- Fun to drive
- Rich standard feature list
- Doesn’t sacrifice practicality
- No trunk tie-downs
- Auto-stop/start feature not always smooth
- So-so fuel economy in real-world city driving
Now in its seventh generation, Volkswagen’s perennially popular Jetta is a well-engineered, practical, and thoroughly sensible compact sedan with a surprisingly generous amount of interior and trunk space. The sporty-minded Jetta GLI, which returned in 2019 after a short absence, retains all the practical aspects of its tamer Jetta siblings but does away with the strictly sensible, replacing it with a healthy dose of performance, handling chops and luxury.
In its base form the Jetta is a nicely proportioned car with a handsome, if somewhat conservative, overall look. The GLI doesn’t change this too much, preferring to telegraph its performance potential with a whisper rather than a shout. It does get bigger wheels than the standard Jetta (18-inch rather than 16- or 17-inch), a red-striped honeycomb grille, a subtle rear lip spoiler, plus unique front bumper, rear bumper, and sides skirts
For an extra $750 over the regular GLI, the 35th Anniversary Edition adds an extra splash of visual flair courtesy of 18-inch black alloy wheels trimmed with red rings (replacing the standard bright-finished 18-inch alloys) and a blacked-out roof, rear spoiler, and mirrors (instead of body-coloured). Identifying the car as a 35th Anniversary model are unique fender badges, door sills, seat flags, and front floor mats.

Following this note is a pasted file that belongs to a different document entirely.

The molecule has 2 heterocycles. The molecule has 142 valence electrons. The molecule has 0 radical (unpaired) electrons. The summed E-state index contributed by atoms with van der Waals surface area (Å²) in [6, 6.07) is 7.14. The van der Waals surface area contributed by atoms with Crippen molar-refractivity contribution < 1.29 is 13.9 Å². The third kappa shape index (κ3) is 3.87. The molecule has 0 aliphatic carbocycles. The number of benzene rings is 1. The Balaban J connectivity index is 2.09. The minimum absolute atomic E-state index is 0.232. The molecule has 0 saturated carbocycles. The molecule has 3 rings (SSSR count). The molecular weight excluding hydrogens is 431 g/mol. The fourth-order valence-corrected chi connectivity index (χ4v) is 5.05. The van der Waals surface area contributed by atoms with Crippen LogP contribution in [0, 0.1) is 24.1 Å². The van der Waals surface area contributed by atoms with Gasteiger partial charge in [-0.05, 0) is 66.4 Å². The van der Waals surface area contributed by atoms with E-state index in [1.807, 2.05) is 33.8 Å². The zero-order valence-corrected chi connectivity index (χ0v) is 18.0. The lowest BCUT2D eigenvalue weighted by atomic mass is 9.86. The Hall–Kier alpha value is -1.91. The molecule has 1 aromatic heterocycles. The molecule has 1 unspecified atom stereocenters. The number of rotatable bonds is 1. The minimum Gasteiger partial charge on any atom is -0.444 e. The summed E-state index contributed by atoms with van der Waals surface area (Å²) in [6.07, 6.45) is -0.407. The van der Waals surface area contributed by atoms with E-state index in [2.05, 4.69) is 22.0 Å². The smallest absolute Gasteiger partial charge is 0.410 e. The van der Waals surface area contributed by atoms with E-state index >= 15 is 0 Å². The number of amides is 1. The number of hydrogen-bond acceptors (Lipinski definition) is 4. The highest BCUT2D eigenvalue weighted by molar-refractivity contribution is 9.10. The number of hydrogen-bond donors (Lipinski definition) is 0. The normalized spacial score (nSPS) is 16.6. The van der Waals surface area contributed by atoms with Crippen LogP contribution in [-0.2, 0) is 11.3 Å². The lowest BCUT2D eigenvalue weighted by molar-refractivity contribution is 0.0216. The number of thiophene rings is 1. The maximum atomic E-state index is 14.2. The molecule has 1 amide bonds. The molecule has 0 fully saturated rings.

The Jetta GLI’s 2.0L turbocharged engine is lifted straight out of the GTI hatchback. It pumps out 228 hp and 258 lb-ft of torque, delivered to the front wheels through either a six-speed manual transmission or a DSG seven-speed dual-clutch automated gearbox. As Volkswagen trumpets, this makes it “the most powerful Jetta GLI ever.” By comparison, the sixth-generation model made 210 hp and 207 lb-ft of torque. Weight is up a little in the new car (from 1,417 kg to 1,459 kg), but it’s still appreciably quicker than its predecessor, making the 0–100 km/h sprint in 6.3 seconds compared to the previous generation’s 6.8 seconds.
In real-world conditions the GLI’s powertrain has a bit of a “Dr. Jekyll and Mr. Hyde” nature. Driven casually it’s quite docile, and passengers could be forgiven for thinking you’d purchased a sensible, fuel-miserly sedan. Wind the revs high to get the turbo spooled up, however, and the GLI transforms into a grin-inducing beast that rockets you around to a growly synthesized soundtrack while slurping back considerable quantities of premium fuel (the GLI will run on regular fuel, but with reduced performance).